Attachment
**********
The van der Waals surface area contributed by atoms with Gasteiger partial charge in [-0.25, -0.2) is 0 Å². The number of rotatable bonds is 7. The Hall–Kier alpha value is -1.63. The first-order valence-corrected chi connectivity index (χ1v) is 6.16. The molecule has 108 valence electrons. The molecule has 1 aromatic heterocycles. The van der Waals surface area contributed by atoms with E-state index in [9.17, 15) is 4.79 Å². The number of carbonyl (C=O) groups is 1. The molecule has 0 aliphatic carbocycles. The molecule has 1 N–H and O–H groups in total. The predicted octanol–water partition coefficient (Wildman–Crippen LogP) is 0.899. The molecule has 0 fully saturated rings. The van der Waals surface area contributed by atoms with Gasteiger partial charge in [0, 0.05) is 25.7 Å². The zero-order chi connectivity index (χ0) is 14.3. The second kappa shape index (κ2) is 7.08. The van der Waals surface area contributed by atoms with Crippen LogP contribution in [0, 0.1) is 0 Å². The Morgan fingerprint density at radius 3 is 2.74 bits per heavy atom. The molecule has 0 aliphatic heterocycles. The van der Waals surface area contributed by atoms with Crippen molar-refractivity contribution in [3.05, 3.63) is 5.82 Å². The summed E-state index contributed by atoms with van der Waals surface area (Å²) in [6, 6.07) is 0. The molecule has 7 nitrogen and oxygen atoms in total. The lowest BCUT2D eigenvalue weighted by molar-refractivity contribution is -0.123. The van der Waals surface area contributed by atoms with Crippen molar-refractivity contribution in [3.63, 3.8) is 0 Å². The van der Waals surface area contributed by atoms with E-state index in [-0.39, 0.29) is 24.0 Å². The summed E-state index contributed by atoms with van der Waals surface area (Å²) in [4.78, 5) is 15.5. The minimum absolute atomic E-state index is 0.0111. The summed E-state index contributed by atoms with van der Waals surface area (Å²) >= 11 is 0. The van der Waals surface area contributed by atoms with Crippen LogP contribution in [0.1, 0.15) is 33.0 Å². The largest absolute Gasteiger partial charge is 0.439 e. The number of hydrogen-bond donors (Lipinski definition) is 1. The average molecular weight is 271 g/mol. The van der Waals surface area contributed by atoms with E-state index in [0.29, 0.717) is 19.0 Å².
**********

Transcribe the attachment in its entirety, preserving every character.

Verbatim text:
The van der Waals surface area contributed by atoms with Gasteiger partial charge in [-0.25, -0.2) is 0 Å². The number of rotatable bonds is 7. The Hall–Kier alpha value is -1.63. The first-order valence-corrected chi connectivity index (χ1v) is 6.16. The molecule has 108 valence electrons. The molecule has 1 aromatic heterocycles. The van der Waals surface area contributed by atoms with E-state index in [9.17, 15) is 4.79 Å². The number of carbonyl (C=O) groups is 1. The molecule has 0 aliphatic carbocycles. The molecule has 1 N–H and O–H groups in total. The predicted octanol–water partition coefficient (Wildman–Crippen LogP) is 0.899. The molecule has 0 fully saturated rings. The van der Waals surface area contributed by atoms with Gasteiger partial charge in [0, 0.05) is 25.7 Å². The zero-order chi connectivity index (χ0) is 14.3. The second kappa shape index (κ2) is 7.08. The van der Waals surface area contributed by atoms with Crippen LogP contribution in [0, 0.1) is 0 Å². The Morgan fingerprint density at radius 3 is 2.74 bits per heavy atom. The molecule has 0 aliphatic heterocycles. The van der Waals surface area contributed by atoms with Crippen molar-refractivity contribution in [3.05, 3.63) is 5.82 Å². The summed E-state index contributed by atoms with van der Waals surface area (Å²) in [6, 6.07) is 0. The molecule has 7 nitrogen and oxygen atoms in total. The lowest BCUT2D eigenvalue weighted by molar-refractivity contribution is -0.123. The van der Waals surface area contributed by atoms with Crippen molar-refractivity contribution in [3.63, 3.8) is 0 Å². The van der Waals surface area contributed by atoms with E-state index in [-0.39, 0.29) is 24.0 Å². The summed E-state index contributed by atoms with van der Waals surface area (Å²) in [4.78, 5) is 15.5. The minimum absolute atomic E-state index is 0.0111. The summed E-state index contributed by atoms with van der Waals surface area (Å²) >= 11 is 0. The van der Waals surface area contributed by atoms with Crippen LogP contribution in [0.1, 0.15) is 33.0 Å². The largest absolute Gasteiger partial charge is 0.439 e. The number of hydrogen-bond donors (Lipinski definition) is 1. The average molecular weight is 271 g/mol. The van der Waals surface area contributed by atoms with E-state index in [0.29, 0.717) is 19.0 Å².